(of any size)

earthquake forecasts
Earthquake forecasts

Experimental forecasts for California

based on the ETAS model

effects of undetected quakes on observable seismicity

Effects of Undetected Quakes on Observable Seismicity

  • why small earthquakes matter
  • why undetected quakes, absent from catalogs, matter
  • using a model to simulate their effects
  • implications of neglecting them

Sornette & Werner (2005a, 2005b), J. Geophys. Res.

magnitude uncertainties impact seismic rate estimates forecasts and predictability experiments

Magnitude Uncertainties Impact Seismic Rate Estimates, Forecasts and Predictability Experiments

  • Outline
  • quantify magnitude uncertainties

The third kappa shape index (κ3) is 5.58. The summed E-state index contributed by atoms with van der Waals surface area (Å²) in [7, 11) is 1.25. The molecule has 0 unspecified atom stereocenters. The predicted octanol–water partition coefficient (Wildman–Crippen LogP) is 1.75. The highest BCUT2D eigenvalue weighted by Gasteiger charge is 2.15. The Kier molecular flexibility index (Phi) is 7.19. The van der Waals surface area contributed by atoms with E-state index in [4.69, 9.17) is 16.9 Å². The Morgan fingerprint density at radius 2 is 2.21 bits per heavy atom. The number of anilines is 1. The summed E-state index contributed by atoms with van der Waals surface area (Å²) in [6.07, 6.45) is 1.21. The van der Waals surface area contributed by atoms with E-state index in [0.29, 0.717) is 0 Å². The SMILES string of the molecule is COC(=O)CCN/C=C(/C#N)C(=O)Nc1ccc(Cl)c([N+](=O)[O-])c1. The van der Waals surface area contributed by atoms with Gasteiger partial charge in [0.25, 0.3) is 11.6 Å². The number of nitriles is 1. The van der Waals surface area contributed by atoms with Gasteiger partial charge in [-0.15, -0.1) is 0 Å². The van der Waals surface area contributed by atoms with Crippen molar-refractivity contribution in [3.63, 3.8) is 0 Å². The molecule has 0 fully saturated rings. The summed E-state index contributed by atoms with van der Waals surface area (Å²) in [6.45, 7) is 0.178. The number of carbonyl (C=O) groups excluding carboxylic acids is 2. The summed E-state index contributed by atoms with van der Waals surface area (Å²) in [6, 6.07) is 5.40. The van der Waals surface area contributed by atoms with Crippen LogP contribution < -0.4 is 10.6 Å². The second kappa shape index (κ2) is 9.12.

• analyze their impact on forecasts in short-term models
  • how are noisy forecasts evaluated in current tests?
  • how to improve the tests and the forecasts

Werner & Sornette (2007), in revision in J. Geophys. Res.

earthquakes catalogs and models
Earthquakes, catalogs and models

?

Earthquakes

Seismicity Model

Measurement process

Model parameters

!

Earthquake catalog

!

Calibrated

seismicity model

New catalog data

!

neglected

Forecasts

!

exact

noisy

Evaluation of consistency

magnitude noise and daily forecasts of clustering models
Magnitude Noise and Daily Forecasts of Clustering Models

Collaboratory for the Study of Earthquake Predictability (CSEP)

Regional Earthquake Likelihood Models (RELM)

Daily earthquake forecast competition

I will focus on random magnitude errors and short-term clustering models

moment magnitude uncertainties cmt vs usgs
Moment Magnitude Uncertainties CMT vs USGS

Distribution of magnitude estimate differences

“Hill” plot of scale parameter

Laplace distribution:

short term clustering models
Short-Term Clustering Models

Productivity Law

Omori-Utsu Law

Gutenberg-Richter Law

These 3 laws are used in models by: